He claims that it is government’s obligation to “invest in opportunity,” meaning take money from some earners to give largesse to favored others—that this is virtuous, even the very purpose of government.
Who decides who receives the “investment in opportunity”? Some bureaucrat? Hmm. Doesn’t inspire confidence, at least for me.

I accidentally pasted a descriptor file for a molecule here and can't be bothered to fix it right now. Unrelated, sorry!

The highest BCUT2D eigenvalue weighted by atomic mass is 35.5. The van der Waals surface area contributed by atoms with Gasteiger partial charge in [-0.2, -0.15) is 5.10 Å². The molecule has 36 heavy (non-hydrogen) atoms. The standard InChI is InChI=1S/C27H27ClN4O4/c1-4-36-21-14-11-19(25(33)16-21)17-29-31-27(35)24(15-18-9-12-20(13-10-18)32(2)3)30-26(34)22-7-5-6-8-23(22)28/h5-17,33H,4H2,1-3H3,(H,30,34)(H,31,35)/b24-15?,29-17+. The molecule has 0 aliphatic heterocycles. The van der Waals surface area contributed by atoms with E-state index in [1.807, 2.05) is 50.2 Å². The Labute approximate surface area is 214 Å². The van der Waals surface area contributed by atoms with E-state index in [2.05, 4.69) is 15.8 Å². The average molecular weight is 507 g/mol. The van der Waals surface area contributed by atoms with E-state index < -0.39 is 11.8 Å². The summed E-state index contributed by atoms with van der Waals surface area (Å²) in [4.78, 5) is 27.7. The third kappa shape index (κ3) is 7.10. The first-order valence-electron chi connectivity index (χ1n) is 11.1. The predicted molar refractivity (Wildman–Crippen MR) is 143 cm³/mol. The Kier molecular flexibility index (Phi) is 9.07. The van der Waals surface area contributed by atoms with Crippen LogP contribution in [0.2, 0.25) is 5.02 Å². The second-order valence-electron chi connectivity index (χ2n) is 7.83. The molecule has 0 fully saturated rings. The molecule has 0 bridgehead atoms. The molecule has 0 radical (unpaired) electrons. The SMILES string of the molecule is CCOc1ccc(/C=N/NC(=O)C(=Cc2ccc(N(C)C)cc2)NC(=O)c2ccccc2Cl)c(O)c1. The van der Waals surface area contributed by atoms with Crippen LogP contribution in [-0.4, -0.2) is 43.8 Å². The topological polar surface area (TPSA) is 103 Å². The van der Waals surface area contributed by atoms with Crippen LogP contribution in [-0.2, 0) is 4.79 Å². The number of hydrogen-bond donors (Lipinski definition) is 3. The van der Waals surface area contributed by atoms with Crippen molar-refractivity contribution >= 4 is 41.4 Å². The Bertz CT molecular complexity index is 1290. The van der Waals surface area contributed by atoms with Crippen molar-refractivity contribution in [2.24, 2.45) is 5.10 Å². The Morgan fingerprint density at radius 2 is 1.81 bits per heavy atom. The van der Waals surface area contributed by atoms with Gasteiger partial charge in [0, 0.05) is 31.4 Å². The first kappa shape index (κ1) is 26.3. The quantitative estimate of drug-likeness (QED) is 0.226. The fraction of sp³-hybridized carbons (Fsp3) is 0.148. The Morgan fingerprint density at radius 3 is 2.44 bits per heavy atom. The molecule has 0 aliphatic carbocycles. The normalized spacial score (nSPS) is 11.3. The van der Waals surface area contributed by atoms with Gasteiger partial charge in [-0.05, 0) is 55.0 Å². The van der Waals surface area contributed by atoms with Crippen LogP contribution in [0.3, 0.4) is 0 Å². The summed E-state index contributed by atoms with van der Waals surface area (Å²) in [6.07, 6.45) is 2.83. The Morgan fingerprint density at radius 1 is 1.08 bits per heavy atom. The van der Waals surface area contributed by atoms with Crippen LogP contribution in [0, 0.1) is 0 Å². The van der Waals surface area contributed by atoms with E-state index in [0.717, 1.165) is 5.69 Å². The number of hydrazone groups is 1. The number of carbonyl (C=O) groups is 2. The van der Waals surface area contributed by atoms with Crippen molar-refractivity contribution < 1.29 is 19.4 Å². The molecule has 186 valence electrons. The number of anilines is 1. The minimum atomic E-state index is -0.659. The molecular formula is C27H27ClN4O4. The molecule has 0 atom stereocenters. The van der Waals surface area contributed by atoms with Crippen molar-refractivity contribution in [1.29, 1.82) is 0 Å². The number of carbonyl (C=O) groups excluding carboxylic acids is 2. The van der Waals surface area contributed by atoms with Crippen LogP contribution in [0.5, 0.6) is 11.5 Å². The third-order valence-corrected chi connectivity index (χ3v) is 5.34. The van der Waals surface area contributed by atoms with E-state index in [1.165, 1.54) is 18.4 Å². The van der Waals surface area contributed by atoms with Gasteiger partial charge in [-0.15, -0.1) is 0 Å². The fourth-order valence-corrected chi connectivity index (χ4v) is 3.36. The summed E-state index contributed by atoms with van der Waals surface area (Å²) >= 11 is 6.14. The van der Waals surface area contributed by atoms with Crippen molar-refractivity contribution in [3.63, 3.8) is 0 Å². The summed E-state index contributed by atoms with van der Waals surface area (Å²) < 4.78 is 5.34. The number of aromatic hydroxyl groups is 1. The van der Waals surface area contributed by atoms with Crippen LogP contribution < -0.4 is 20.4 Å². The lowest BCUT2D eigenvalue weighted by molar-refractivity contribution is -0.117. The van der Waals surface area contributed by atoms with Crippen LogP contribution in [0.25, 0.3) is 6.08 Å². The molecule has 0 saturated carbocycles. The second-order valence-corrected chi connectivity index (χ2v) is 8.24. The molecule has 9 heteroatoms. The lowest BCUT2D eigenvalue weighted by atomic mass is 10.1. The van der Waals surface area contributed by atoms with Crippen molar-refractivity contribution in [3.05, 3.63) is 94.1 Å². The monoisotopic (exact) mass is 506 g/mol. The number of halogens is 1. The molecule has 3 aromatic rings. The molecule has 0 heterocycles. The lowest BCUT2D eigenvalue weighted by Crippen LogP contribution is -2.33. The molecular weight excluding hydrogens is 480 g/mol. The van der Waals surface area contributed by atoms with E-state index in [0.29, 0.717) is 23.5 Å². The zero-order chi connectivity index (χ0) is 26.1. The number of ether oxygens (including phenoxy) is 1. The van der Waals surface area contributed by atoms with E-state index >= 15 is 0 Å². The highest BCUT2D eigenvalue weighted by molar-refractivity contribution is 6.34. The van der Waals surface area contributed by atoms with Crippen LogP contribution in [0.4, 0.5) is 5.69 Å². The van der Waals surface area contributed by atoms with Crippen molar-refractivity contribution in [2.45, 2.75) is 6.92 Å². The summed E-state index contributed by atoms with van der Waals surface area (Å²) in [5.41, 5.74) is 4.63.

Here’s the reality I see. I have three very bright children, but let’s look at Political Sphere, as a comparison, since I’ve mentioned him before. He worked through college on his own, graduated with honors—and huge debt—from a state school where he was considered out-of-state for three years (while illegal aliens were given in-state tuition rates). He has the same color skin, the same dark hair and eyes, that Julian Castro has. But he has the disadvantage of coming from married parents descended from currently non-favored northern European heritage. (My grandfather immigrated in poverty as well, and found relative success in a single generation. A story for another day.) We gave Political Sphere the best education our middle-middle-class income could provide (including gifted schools in public education, and then homeschooling). He chose the university based on its program, but it turned out there was no placement program, and no one in his graduating class got a job in the field. Some went on to a graduate program at that time, but the debt load made that impossible for our son.